• Similarly, divide piece 2 to two slices that partners 2 and 3 consider equal, let partner 1 choose the smallest slice and give the other slice to partner 3.
  • Similarly, divide piece 3 to two slices that partners 3 and 1 consider equal, let partner 2 choose the smallest slice and give the other slice to partner 1.

Analysis. Partner 1 holds two slices: one from piece 2 and one from piece 3. In the eyes of partner 1, the slice from piece 2 is smaller than its slice given to partner 3, and the slice from piece 3 is smaller than its slice given to partner 2. Moreover, both these slices are smaller then the slices of piece 1, since piece 1 is larger then both piece 2 and piece 3 (by Step One). Therefore, partner 1 believes that his share is weakly) smaller than each of the other two shares. The same considerations apply to partners 2 and 3. Therefore, the division is envy-free.

Patterson and Su extend their procedure to four partners.[3] Finding procedures for five or more partners is still an open question.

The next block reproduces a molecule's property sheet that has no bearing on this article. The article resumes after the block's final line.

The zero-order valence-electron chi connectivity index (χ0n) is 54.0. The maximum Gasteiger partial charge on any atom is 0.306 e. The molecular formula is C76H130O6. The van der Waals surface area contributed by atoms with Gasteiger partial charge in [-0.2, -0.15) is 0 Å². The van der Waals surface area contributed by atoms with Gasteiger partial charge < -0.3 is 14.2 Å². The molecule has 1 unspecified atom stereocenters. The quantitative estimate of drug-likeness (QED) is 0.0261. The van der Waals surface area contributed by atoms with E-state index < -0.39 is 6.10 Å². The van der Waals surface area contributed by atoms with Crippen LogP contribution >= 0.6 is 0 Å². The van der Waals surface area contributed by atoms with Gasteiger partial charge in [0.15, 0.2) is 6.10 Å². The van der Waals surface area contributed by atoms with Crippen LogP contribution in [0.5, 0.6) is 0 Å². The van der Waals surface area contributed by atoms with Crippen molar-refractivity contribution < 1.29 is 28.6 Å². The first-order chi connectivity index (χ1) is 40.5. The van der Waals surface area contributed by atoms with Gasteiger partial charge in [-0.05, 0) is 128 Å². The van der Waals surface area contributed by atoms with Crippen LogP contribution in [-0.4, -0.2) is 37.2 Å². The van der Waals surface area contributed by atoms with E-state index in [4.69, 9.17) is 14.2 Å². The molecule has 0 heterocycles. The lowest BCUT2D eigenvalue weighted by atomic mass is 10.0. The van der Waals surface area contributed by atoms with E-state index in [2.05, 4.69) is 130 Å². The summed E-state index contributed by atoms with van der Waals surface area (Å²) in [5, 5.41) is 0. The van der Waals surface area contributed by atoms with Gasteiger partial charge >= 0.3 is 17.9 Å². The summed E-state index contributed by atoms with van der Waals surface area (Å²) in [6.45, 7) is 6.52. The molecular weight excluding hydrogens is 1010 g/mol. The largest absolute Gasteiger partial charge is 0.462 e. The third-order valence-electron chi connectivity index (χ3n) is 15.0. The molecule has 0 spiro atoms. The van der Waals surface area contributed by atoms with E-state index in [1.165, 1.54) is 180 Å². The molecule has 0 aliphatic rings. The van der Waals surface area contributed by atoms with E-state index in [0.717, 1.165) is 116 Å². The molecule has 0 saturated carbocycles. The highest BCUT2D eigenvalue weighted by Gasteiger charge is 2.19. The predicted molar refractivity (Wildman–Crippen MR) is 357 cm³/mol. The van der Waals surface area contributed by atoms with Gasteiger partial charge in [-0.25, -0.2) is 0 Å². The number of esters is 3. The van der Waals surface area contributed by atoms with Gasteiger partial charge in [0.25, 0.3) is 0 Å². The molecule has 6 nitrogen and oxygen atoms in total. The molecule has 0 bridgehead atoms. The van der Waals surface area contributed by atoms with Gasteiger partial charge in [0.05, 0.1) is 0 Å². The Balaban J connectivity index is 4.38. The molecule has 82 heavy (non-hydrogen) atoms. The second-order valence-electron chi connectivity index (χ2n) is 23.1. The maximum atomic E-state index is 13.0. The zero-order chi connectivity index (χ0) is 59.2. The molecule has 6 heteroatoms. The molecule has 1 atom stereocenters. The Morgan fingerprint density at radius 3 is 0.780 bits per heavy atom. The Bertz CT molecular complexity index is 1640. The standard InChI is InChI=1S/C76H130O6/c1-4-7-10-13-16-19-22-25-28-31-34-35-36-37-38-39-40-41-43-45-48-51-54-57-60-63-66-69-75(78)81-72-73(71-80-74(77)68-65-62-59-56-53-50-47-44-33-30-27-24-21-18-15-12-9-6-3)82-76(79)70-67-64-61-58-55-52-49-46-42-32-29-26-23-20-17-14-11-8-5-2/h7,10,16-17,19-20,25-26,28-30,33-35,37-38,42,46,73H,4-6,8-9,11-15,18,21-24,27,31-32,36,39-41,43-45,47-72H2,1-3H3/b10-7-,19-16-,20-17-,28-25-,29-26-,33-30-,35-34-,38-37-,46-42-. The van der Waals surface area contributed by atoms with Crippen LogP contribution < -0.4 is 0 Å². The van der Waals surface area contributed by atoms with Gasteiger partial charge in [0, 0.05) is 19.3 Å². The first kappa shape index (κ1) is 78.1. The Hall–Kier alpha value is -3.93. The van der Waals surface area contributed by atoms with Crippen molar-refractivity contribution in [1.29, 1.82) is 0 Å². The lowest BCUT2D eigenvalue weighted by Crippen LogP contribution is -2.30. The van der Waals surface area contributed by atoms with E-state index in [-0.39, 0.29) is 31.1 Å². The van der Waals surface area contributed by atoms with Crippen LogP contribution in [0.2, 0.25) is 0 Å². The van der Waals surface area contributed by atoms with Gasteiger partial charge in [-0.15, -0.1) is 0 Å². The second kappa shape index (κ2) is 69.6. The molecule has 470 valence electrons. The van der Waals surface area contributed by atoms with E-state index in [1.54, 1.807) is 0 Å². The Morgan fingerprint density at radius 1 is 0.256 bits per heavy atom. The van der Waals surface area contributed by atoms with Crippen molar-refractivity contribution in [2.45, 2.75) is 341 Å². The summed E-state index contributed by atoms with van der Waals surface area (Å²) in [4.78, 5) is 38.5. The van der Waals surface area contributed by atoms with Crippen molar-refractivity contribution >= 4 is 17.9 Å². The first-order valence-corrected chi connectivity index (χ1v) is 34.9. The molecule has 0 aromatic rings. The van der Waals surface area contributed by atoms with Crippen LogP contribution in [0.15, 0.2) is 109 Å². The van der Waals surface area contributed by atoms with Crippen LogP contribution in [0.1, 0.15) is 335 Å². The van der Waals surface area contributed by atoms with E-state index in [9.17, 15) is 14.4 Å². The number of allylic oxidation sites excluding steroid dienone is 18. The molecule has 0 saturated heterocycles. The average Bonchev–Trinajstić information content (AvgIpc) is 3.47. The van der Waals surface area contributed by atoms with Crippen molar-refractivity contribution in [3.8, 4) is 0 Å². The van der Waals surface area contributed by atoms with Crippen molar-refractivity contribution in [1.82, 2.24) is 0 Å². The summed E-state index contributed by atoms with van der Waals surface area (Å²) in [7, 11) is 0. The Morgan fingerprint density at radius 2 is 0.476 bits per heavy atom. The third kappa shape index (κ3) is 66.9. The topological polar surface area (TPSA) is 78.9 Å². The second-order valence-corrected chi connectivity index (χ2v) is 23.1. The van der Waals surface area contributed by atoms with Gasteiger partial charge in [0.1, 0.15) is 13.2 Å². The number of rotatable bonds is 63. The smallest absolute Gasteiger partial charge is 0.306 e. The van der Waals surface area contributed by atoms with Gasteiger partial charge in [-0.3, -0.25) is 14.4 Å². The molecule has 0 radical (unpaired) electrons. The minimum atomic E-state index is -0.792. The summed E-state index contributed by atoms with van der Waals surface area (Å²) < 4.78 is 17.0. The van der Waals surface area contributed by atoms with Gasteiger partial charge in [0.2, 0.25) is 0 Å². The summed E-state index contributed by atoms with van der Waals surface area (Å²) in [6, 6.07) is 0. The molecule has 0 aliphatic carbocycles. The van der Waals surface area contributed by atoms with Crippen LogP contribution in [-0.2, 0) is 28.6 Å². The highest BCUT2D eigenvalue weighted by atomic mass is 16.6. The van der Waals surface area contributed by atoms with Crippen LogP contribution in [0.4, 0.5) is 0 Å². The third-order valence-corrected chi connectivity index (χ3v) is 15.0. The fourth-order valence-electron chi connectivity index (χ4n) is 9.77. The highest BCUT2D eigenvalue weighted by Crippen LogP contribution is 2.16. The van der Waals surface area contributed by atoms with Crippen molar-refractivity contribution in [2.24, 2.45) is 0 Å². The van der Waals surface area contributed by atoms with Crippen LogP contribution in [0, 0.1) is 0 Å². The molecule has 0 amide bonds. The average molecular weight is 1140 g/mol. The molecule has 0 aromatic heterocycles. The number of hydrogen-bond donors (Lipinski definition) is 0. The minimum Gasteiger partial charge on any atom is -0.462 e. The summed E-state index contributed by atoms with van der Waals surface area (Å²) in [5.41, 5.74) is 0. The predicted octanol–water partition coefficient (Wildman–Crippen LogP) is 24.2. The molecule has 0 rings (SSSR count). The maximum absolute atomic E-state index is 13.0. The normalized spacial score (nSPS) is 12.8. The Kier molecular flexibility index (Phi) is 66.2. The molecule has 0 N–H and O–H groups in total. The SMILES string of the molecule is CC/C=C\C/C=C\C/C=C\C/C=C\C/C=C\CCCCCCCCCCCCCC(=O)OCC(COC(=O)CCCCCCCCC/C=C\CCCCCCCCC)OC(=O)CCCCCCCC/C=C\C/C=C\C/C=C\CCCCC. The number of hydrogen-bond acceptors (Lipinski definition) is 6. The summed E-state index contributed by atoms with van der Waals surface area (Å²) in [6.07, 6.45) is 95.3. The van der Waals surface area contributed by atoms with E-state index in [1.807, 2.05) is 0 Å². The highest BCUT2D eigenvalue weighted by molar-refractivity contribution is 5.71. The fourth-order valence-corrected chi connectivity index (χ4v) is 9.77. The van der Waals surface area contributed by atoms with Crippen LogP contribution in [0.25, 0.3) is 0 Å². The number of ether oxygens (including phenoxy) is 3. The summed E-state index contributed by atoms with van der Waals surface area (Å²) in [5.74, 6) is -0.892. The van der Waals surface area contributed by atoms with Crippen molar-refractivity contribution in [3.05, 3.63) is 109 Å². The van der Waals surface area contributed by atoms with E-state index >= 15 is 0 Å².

Price-of-fairness[edit]

Heydrich and van Stee[4] calculate the price of fairness in chore division when the pieces have to be connected.

Applications[edit]

It may be possible to use chore division procedures to divide up the work and cost of reducing climate change among nations. Problems occur with morals and getting cooperation between nations. However, using chore division procedures reduces the need for a supra-national authority to partition and oversee work by those nations.[5]

Another use for chore division would be in the rental harmony problem.

References[edit]

  1. ^ Gardner, Martin (1978). aha! Insight. New York: W. F. Freeman and Co. ISBN 978-0716710172. 
  2. ^ a b Robertson, Jack; Webb, William (1998). Cake-Cutting Algorithms: Be Fair If You Can. Natick, Massachusetts: A. K. Peters. ISBN 1-568-81076-8. 
  3. ^ a b Peterson, Elisha; Su, Francis Edward (2002-04-01). "Four-Person Envy-Free Chore Division". Mathematics Magazine. 75 (2): 117–122. doi:10.2307/3219145. JSTOR 3219145. 
  4. ^ Heydrich, Sandy; Van Stee, Rob (2015). "Dividing connected chores fairly". Theoretical Computer Science. 593: 51. doi:10.1016/j.tcs.2015.05.041. 
  5. ^ Traxler, Martino (2002-01-01). "Fair Chore Division for Climate Change". Social Theory and Practice. 28 (1): 101–134. JSTOR 23559205. 

See also[edit]